Passing on the roles of the president, provost

CALEB FINCK Guest Columnist

Fast forward to this time next year and South Dakota State University will have new leadership. 

This past December, both our president and provost announced that they will be leaving their positions at SDSU. President David Chicoine plans to return to teaching in the Department of Economics, and Provost Laurie Nichols will become the new president at the University of Wyoming.

As president of the Students’ Association, I am excited and nervous for these changes to take place. 

Many people are wondering who the new leadership will be and what new goals and initiatives they will bring to SDSU. However, many students have asked much simpler questions. What does the president actually do and what is a provost?

The executive vice president for academic affairs is more commonly known as the provost of the university. The better question is, what does the provost do on a daily basis that affects students? The simple answer is anything academic in nature.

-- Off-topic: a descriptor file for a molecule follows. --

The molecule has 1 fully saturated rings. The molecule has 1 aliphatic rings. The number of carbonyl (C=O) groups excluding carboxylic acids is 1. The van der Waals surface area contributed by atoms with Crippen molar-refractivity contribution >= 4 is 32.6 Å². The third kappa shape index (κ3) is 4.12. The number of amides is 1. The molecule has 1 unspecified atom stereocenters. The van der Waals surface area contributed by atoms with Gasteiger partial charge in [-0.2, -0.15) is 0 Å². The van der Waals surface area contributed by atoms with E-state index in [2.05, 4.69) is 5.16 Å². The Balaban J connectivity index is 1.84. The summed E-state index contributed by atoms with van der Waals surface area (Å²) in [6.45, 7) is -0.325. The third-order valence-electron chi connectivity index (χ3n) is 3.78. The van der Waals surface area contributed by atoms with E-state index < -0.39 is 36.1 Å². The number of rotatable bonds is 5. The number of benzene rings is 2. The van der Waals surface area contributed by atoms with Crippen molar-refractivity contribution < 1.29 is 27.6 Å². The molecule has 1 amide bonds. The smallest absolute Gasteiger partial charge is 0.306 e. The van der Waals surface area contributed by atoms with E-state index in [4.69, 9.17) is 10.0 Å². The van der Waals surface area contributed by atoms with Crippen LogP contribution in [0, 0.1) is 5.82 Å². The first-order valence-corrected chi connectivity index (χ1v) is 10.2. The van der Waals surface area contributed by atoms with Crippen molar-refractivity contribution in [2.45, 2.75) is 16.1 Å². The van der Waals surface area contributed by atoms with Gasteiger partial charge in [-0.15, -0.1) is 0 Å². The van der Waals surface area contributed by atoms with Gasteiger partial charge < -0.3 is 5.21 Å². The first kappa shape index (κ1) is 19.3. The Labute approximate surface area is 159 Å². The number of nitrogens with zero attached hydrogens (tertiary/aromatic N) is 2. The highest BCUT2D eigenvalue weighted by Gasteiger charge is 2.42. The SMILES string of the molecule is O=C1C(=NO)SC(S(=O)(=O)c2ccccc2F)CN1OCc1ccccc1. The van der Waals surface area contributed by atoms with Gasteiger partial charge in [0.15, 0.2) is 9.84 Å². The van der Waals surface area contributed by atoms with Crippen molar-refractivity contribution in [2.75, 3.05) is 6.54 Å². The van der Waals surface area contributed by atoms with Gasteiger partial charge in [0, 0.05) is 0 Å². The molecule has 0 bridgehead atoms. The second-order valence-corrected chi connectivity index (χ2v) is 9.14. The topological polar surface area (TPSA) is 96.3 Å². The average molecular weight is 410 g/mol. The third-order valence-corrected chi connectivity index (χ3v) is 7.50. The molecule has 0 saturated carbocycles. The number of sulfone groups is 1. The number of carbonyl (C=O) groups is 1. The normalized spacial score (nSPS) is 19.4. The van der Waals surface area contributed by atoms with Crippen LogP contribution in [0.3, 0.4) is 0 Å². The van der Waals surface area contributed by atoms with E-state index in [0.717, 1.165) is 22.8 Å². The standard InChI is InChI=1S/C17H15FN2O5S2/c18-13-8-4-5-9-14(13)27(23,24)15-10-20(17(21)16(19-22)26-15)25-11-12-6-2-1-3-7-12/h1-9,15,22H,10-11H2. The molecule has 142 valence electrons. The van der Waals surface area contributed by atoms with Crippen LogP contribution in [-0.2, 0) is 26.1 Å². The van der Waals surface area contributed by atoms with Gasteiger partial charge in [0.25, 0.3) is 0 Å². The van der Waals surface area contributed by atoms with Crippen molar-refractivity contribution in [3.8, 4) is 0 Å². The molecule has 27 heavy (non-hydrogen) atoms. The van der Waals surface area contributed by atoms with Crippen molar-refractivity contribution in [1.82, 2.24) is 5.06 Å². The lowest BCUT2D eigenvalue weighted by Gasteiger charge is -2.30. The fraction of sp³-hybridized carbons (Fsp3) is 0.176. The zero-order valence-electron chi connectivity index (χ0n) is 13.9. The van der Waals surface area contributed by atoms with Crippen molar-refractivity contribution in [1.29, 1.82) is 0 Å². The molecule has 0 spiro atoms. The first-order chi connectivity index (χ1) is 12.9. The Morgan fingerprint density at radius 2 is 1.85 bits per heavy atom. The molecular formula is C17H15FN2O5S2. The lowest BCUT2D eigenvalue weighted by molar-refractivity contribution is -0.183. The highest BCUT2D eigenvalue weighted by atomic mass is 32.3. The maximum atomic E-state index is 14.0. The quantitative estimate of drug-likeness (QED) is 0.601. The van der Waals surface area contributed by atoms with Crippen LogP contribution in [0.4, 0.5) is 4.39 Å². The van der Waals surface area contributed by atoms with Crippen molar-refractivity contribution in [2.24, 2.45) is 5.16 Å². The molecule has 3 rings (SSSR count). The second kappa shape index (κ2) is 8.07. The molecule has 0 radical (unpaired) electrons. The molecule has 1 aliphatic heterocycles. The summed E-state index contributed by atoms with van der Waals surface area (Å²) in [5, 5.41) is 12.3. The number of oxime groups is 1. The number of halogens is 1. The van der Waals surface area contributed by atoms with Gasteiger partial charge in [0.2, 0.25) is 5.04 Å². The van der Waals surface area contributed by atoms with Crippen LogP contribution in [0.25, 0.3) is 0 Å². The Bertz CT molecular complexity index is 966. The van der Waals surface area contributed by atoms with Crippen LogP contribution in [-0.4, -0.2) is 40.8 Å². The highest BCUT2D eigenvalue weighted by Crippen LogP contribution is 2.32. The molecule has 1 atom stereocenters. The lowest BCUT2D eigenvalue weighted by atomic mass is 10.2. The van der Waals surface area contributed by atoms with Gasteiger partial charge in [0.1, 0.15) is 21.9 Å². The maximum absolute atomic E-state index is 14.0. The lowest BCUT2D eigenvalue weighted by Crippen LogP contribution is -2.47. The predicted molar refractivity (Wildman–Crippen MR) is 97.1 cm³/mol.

The deans from each of the colleges report to the provost and she helps them to make decisions regarding classes and programs. This commonly includes new classes, new majors and minors across campus.

Additionally, the provost leads the way in the long process of getting different programs accredited.  Have you ever wondered who helps set the rules on what information needs to be in a syllabus? That would also be the provost.

Now, what about the president? The president of the university is responsible for making large decisions that will impact the university in any way.

One example of this decision would be the price of tuition. The university must be able to function but at the same time the cost cannot be so high that students want to study at other, cheaper universities.

Capital building projects on campus are also subject to the president’s approval. The president does not make all decisions alone either. The vice presidents from across campus, the Foundation, the Alumni Association and the Student Government all assist when needed.

The question that many are asking right now is: “What will the new president be like?” I cannot directly answer that question because a new president has not been hired. However, we as students do have a say in who will get the job.

Two students sit directly on the Presidential Search Committee and more students will be involved in the interview process later this spring. We can rest assured that the new president will have the best interests of the students of SDSU in mind. The students on the search committee will help with this goal and the members of the Students’ Association for years to come will be here to advocate for it.


Caleb Finck is the President of Students’ Association and can be reached at [email protected].